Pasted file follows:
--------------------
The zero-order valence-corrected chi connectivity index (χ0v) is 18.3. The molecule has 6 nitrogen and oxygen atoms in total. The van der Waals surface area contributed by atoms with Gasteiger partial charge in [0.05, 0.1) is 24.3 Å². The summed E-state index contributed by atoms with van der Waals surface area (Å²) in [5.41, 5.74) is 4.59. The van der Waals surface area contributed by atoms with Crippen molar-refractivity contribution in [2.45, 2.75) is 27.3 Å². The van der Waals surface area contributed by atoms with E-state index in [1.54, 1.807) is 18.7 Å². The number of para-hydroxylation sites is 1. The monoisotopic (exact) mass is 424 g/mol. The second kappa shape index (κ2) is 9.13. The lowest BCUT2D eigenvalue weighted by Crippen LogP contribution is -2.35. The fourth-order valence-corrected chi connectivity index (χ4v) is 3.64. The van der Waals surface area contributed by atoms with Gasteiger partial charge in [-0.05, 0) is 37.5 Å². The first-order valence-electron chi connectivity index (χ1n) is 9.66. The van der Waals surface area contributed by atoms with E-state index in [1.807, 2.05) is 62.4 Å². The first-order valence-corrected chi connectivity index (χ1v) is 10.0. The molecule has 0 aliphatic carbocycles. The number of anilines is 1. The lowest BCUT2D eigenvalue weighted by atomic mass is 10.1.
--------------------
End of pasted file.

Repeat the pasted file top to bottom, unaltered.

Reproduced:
The zero-order valence-corrected chi connectivity index (χ0v) is 18.3. The molecule has 6 nitrogen and oxygen atoms in total. The van der Waals surface area contributed by atoms with Gasteiger partial charge in [0.05, 0.1) is 24.3 Å². The summed E-state index contributed by atoms with van der Waals surface area (Å²) in [5.41, 5.74) is 4.59. The van der Waals surface area contributed by atoms with Crippen molar-refractivity contribution in [2.45, 2.75) is 27.3 Å². The van der Waals surface area contributed by atoms with E-state index in [1.54, 1.807) is 18.7 Å². The number of para-hydroxylation sites is 1. The monoisotopic (exact) mass is 424 g/mol. The second kappa shape index (κ2) is 9.13. The lowest BCUT2D eigenvalue weighted by Crippen LogP contribution is -2.35. The fourth-order valence-corrected chi connectivity index (χ4v) is 3.64. The van der Waals surface area contributed by atoms with Gasteiger partial charge in [-0.05, 0) is 37.5 Å². The first-order valence-electron chi connectivity index (χ1n) is 9.66. The van der Waals surface area contributed by atoms with E-state index in [1.807, 2.05) is 62.4 Å². The first-order valence-corrected chi connectivity index (χ1v) is 10.0. The molecule has 0 aliphatic carbocycles. The number of anilines is 1. The lowest BCUT2D eigenvalue weighted by atomic mass is 10.1.